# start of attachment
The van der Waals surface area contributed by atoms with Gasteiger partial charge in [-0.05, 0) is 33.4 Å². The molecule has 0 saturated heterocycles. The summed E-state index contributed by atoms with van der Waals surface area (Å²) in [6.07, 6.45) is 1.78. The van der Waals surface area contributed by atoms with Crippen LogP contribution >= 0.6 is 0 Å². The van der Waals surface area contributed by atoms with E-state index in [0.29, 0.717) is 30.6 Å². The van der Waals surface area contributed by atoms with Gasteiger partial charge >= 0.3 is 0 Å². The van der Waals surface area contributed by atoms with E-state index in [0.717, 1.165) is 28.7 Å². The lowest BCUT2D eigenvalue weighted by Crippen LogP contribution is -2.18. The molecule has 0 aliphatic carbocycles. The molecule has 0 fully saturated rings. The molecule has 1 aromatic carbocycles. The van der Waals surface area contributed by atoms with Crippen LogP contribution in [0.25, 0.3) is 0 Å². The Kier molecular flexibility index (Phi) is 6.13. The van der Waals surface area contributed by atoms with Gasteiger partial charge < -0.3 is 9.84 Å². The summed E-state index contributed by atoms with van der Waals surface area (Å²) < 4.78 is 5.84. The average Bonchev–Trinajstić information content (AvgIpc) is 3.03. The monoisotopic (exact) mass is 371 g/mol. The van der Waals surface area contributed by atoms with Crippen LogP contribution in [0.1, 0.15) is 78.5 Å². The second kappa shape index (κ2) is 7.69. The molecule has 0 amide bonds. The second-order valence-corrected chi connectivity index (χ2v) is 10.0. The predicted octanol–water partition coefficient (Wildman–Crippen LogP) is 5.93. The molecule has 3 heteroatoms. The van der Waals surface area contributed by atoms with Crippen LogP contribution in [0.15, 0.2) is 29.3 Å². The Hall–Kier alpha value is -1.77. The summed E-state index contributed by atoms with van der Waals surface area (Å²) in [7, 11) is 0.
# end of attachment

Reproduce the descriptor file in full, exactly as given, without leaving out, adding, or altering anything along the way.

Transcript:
The van der Waals surface area contributed by atoms with Gasteiger partial charge in [-0.05, 0) is 33.4 Å². The molecule has 0 saturated heterocycles. The summed E-state index contributed by atoms with van der Waals surface area (Å²) in [6.07, 6.45) is 1.78. The van der Waals surface area contributed by atoms with Crippen LogP contribution >= 0.6 is 0 Å². The van der Waals surface area contributed by atoms with E-state index in [0.29, 0.717) is 30.6 Å². The van der Waals surface area contributed by atoms with Gasteiger partial charge >= 0.3 is 0 Å². The van der Waals surface area contributed by atoms with E-state index in [0.717, 1.165) is 28.7 Å². The lowest BCUT2D eigenvalue weighted by Crippen LogP contribution is -2.18. The molecule has 0 aliphatic carbocycles. The molecule has 0 fully saturated rings. The molecule has 1 aromatic carbocycles. The van der Waals surface area contributed by atoms with Crippen LogP contribution in [0.25, 0.3) is 0 Å². The Kier molecular flexibility index (Phi) is 6.13. The van der Waals surface area contributed by atoms with Gasteiger partial charge < -0.3 is 9.84 Å². The summed E-state index contributed by atoms with van der Waals surface area (Å²) < 4.78 is 5.84. The average Bonchev–Trinajstić information content (AvgIpc) is 3.03. The monoisotopic (exact) mass is 371 g/mol. The van der Waals surface area contributed by atoms with Crippen LogP contribution in [0.1, 0.15) is 78.5 Å². The second kappa shape index (κ2) is 7.69. The molecule has 0 amide bonds. The second-order valence-corrected chi connectivity index (χ2v) is 10.0. The predicted octanol–water partition coefficient (Wildman–Crippen LogP) is 5.93. The molecule has 3 heteroatoms. The van der Waals surface area contributed by atoms with Crippen LogP contribution in [0.15, 0.2) is 29.3 Å². The Hall–Kier alpha value is -1.77. The summed E-state index contributed by atoms with van der Waals surface area (Å²) in [7, 11) is 0.